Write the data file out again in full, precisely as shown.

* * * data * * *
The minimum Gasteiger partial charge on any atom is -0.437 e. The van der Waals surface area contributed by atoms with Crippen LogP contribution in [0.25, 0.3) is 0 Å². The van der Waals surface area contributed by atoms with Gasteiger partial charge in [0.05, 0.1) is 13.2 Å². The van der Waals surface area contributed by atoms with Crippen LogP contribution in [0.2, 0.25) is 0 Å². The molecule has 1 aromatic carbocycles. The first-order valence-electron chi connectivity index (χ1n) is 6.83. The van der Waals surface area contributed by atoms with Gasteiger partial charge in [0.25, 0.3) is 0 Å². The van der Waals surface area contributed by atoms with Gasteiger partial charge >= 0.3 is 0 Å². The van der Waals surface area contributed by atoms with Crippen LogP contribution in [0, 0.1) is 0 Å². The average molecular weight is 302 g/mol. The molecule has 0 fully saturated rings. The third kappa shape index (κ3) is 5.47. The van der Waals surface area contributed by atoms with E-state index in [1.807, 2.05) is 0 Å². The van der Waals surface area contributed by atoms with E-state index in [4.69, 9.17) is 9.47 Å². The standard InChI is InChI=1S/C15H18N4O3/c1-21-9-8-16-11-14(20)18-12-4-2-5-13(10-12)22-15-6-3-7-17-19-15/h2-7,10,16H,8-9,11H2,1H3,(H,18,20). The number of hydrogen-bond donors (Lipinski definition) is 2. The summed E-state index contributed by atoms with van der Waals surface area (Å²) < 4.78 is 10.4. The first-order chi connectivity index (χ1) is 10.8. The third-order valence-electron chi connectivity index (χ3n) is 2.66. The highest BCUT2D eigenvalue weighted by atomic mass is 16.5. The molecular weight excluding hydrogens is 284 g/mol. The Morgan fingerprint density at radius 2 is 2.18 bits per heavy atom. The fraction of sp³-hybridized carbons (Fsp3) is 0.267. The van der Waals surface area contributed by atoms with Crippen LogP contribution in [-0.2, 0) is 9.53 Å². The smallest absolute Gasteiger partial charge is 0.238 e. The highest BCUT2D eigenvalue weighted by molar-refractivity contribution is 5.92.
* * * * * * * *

The minimum Gasteiger partial charge on any atom is -0.437 e. The van der Waals surface area contributed by atoms with Crippen LogP contribution in [0.25, 0.3) is 0 Å². The van der Waals surface area contributed by atoms with Gasteiger partial charge in [0.05, 0.1) is 13.2 Å². The van der Waals surface area contributed by atoms with Crippen LogP contribution in [0.2, 0.25) is 0 Å². The molecule has 1 aromatic carbocycles. The first-order valence-electron chi connectivity index (χ1n) is 6.83. The van der Waals surface area contributed by atoms with Gasteiger partial charge in [0.25, 0.3) is 0 Å². The van der Waals surface area contributed by atoms with Gasteiger partial charge >= 0.3 is 0 Å². The van der Waals surface area contributed by atoms with Crippen LogP contribution in [0, 0.1) is 0 Å². The average molecular weight is 302 g/mol. The molecule has 0 fully saturated rings. The third kappa shape index (κ3) is 5.47. The van der Waals surface area contributed by atoms with E-state index in [1.807, 2.05) is 0 Å². The van der Waals surface area contributed by atoms with E-state index in [4.69, 9.17) is 9.47 Å². The standard InChI is InChI=1S/C15H18N4O3/c1-21-9-8-16-11-14(20)18-12-4-2-5-13(10-12)22-15-6-3-7-17-19-15/h2-7,10,16H,8-9,11H2,1H3,(H,18,20). The number of hydrogen-bond donors (Lipinski definition) is 2. The summed E-state index contributed by atoms with van der Waals surface area (Å²) < 4.78 is 10.4. The first-order chi connectivity index (χ1) is 10.8. The third-order valence-electron chi connectivity index (χ3n) is 2.66. The highest BCUT2D eigenvalue weighted by atomic mass is 16.5. The molecular weight excluding hydrogens is 284 g/mol. The Morgan fingerprint density at radius 2 is 2.18 bits per heavy atom. The fraction of sp³-hybridized carbons (Fsp3) is 0.267. The van der Waals surface area contributed by atoms with Crippen LogP contribution in [-0.2, 0) is 9.53 Å². The smallest absolute Gasteiger partial charge is 0.238 e. The highest BCUT2D eigenvalue weighted by molar-refractivity contribution is 5.92.